The Interior Department plans to relocate employees to be closer to public lands predominately in the West. Above, Chris Lowie, refuge manager Great Dismal Swamp National Wildlife Refuge, surveys a rare large cypress tree in Suffolk, Va., in 2017.

The Interior Department plans to relocate employees to be closer to public lands predominately in the West. Above, Chris Lowie, refuge manager Great Dismal Swamp National Wildlife Refuge, surveys a rare large cypress tree in Suffolk, Va., in 2017. Steve Helber/AP

Relocations, Buyouts Tucked Into Trump's Budget

While it reversed its push for governmentwide staffing cuts, some agencies are still pushing "workforce reshaping."

In a surprise move, the White House, in its latest budget blueprint, proposed most major agencies grow their workforces.

The suggested staffing increases marked a dramatic shift after President Trump in his first two budgets called on agencies across government slash their rolls. The increases were not across the board, however. Some agencies will still have to make downward adjustments. In those cases, the administration budgeted for buyout payments, relocation incentives and other workforce reshaping initiatives.

The Interior Department, for example, requested $10.5 million for relocation costs as it looks to implement its restructuring plan. The department recently unveiled a plan to reorganize its non-Washington, D.C. offices into 12 unified regions. In the fiscal 2019 spending bill Trump signed earlier this year, lawmakers provided Interior $14 million to begin its reorganization. The department said the moves would put more resources in the western part of the country, closer to the majority of the lands it manages.

The Agriculture Department requested $25 million to relocate two of its offices outside of Washington: the Economic Research Service and the National Institute of Food and Agriculture. The budget also suggested overall cuts to both offices to accompany the controversial relocations.

USDA plans to reduce its workforce by 2,000 employees in fiscal 2020, with many of the cuts focusing on its Rural Development office.

The Environmental Protection Agency once again requested funds for “workforce reshaping,” asking for $31 million as part of its effort to slash 15 percent of its workforce. Congress provided no money for such efforts in fiscal years 2018 and 2019, though the agency did offer buyouts and early retirements in 2017. EPA said it would again offer those incentives in 2020, as well as relocation offers.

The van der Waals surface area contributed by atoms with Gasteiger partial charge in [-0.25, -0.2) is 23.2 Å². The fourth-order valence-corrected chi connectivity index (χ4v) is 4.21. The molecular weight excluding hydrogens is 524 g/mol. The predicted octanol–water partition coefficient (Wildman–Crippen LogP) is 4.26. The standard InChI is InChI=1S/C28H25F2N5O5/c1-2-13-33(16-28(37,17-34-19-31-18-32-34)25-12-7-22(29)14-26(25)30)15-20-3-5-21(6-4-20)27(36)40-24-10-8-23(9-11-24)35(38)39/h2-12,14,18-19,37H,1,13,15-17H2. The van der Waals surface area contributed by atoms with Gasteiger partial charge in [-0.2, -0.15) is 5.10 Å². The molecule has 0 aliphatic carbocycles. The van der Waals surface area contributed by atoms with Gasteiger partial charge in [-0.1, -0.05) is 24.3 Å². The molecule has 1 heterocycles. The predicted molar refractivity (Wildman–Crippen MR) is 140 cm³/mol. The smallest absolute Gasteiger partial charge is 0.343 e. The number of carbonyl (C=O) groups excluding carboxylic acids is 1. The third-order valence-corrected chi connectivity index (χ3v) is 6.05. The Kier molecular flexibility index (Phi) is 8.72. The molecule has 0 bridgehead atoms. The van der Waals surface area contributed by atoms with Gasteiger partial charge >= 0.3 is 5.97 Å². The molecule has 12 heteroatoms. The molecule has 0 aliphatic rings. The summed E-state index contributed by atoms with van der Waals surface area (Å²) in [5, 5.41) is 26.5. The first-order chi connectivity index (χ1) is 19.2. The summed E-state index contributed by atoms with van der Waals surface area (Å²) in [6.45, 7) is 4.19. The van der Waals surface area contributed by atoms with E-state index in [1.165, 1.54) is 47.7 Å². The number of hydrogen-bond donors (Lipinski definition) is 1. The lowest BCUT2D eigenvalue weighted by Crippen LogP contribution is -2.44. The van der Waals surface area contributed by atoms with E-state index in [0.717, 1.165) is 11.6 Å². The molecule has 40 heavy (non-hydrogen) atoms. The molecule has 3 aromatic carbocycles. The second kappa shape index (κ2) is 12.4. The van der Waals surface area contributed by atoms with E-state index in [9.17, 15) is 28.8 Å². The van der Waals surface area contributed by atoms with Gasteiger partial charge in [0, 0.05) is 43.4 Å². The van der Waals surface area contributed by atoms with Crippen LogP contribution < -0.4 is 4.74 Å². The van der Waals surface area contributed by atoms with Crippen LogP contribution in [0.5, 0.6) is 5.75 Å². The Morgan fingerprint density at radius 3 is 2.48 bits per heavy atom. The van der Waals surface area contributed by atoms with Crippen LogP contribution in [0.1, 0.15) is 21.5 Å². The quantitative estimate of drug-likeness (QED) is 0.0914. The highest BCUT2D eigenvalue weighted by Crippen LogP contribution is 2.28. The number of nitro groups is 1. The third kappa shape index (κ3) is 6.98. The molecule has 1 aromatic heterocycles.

“To help achieve its mission, EPA will develop, review and analyze mission requirements and implement options to effectively align and redistribute the agency’s workforce based on program priorities, resource reallocation, and technological advances,” it wrote in its budget proposal. “Effective workforce reshaping is critical to EPA’s ability to accomplish its mission. EPA will be examining our statutory functions and processes to eliminate inefficiencies and streamline our processes.”

Winning congressional support for those efforts could prove difficult. In an explanatory statement accompanying the last spending bill, lawmakers made clear they were providing no funds for workforce reshaping.

The Defense Department plans to add to its civilian rolls overall to accompany ongoing increases to military personnel. The Pentagon is still moving forward on its plans to cut staffing in headquarters offices. The Army, specifically, plans to cut more than 2,000 civilian jobs, citing the restructuring and realigning of costs.

The Equal Employment Opportunity Commission also announced planned reductions, citing  early Office of Management and Budget guidance requiring all agencies to develop “long-term workforce reduction plans.” The administration appears to have largely moved away from the staffing priorities spelled out in that document.

“I will say it more and more: if people want to be here working in government, our goal is not to eliminate those people,” Margaret Weichert, OMB’s deputy director for management, said this week. “In fact, there are many missions where I need more people.”

Still, EEOC said it will soon create a workforce plan to “reduce duplicative efforts and improve organizational efficiencies and effectiveness.” EEOC said it will partner with the Office of Personnel Management, which Weichert also heads in an acting capacity, to more efficiently structure its workforce to meet mission demands.

The administration identified agencies where it wants to grow the workforce, including the Census Bureau, where it plans to bring on hundreds of thousands of temporary employees to prepare for the decennial count. As in years past, the departments of Veterans Affairs and Homeland Security plan to hire the most permanent workers. The Housing and Urban Development Department said it plans to reverse a “decades-old trend” of shedding staff, requesting a $56 million boost to aid in those efforts. HUD was one of several agencies to outline steps it would take to streamline its hiring process.

The Small Business Administration will aim to slightly reduce its workforce, but plans to treat those who stick around better. It recently hired a “work-life coordinator” as part of its goal to retain 80 percent of its hires for at least two years.